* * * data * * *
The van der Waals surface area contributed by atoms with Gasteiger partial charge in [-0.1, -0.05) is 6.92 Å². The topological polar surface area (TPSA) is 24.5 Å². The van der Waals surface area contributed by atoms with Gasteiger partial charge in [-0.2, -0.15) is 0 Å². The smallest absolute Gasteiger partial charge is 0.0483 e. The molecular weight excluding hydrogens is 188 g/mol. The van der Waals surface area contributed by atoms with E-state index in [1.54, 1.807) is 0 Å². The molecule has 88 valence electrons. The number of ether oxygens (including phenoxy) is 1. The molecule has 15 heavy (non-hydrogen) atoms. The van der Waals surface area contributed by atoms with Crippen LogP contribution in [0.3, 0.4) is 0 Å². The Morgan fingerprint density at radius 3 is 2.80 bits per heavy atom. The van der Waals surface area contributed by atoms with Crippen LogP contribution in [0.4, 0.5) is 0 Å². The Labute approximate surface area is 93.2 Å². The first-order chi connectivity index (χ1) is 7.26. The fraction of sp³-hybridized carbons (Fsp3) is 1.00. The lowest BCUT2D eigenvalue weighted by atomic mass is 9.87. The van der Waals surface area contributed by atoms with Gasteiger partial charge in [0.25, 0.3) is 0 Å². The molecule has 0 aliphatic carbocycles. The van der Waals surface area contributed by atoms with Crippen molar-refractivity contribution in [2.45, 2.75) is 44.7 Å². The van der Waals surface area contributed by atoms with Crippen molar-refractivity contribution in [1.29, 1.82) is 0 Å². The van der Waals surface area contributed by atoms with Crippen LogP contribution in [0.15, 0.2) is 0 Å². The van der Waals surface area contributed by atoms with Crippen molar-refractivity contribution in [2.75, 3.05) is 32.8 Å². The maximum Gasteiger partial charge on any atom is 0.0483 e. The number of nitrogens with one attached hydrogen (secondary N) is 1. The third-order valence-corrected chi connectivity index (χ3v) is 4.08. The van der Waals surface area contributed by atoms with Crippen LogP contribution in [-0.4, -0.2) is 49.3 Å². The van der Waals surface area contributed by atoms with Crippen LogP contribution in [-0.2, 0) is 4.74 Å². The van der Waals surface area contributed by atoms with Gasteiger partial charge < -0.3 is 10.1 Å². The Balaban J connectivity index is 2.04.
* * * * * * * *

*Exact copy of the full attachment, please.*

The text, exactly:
The van der Waals surface area contributed by atoms with Gasteiger partial charge in [-0.1, -0.05) is 6.92 Å². The topological polar surface area (TPSA) is 24.5 Å². The van der Waals surface area contributed by atoms with Gasteiger partial charge in [-0.2, -0.15) is 0 Å². The smallest absolute Gasteiger partial charge is 0.0483 e. The molecular weight excluding hydrogens is 188 g/mol. The van der Waals surface area contributed by atoms with E-state index in [1.54, 1.807) is 0 Å². The molecule has 88 valence electrons. The number of ether oxygens (including phenoxy) is 1. The molecule has 15 heavy (non-hydrogen) atoms. The van der Waals surface area contributed by atoms with Crippen LogP contribution in [0.3, 0.4) is 0 Å². The Morgan fingerprint density at radius 3 is 2.80 bits per heavy atom. The van der Waals surface area contributed by atoms with Crippen LogP contribution in [0.4, 0.5) is 0 Å². The Labute approximate surface area is 93.2 Å². The first-order chi connectivity index (χ1) is 7.26. The fraction of sp³-hybridized carbons (Fsp3) is 1.00. The lowest BCUT2D eigenvalue weighted by atomic mass is 9.87. The van der Waals surface area contributed by atoms with Gasteiger partial charge in [0.25, 0.3) is 0 Å². The molecule has 0 aliphatic carbocycles. The van der Waals surface area contributed by atoms with Crippen molar-refractivity contribution in [2.45, 2.75) is 44.7 Å². The van der Waals surface area contributed by atoms with Crippen molar-refractivity contribution in [1.29, 1.82) is 0 Å². The van der Waals surface area contributed by atoms with Crippen LogP contribution in [0.15, 0.2) is 0 Å². The van der Waals surface area contributed by atoms with Crippen molar-refractivity contribution in [2.75, 3.05) is 32.8 Å². The maximum Gasteiger partial charge on any atom is 0.0483 e. The number of nitrogens with one attached hydrogen (secondary N) is 1. The third-order valence-corrected chi connectivity index (χ3v) is 4.08. The van der Waals surface area contributed by atoms with Crippen LogP contribution in [-0.4, -0.2) is 49.3 Å². The van der Waals surface area contributed by atoms with Crippen LogP contribution in [-0.2, 0) is 4.74 Å². The van der Waals surface area contributed by atoms with Gasteiger partial charge < -0.3 is 10.1 Å². The Balaban J connectivity index is 2.04.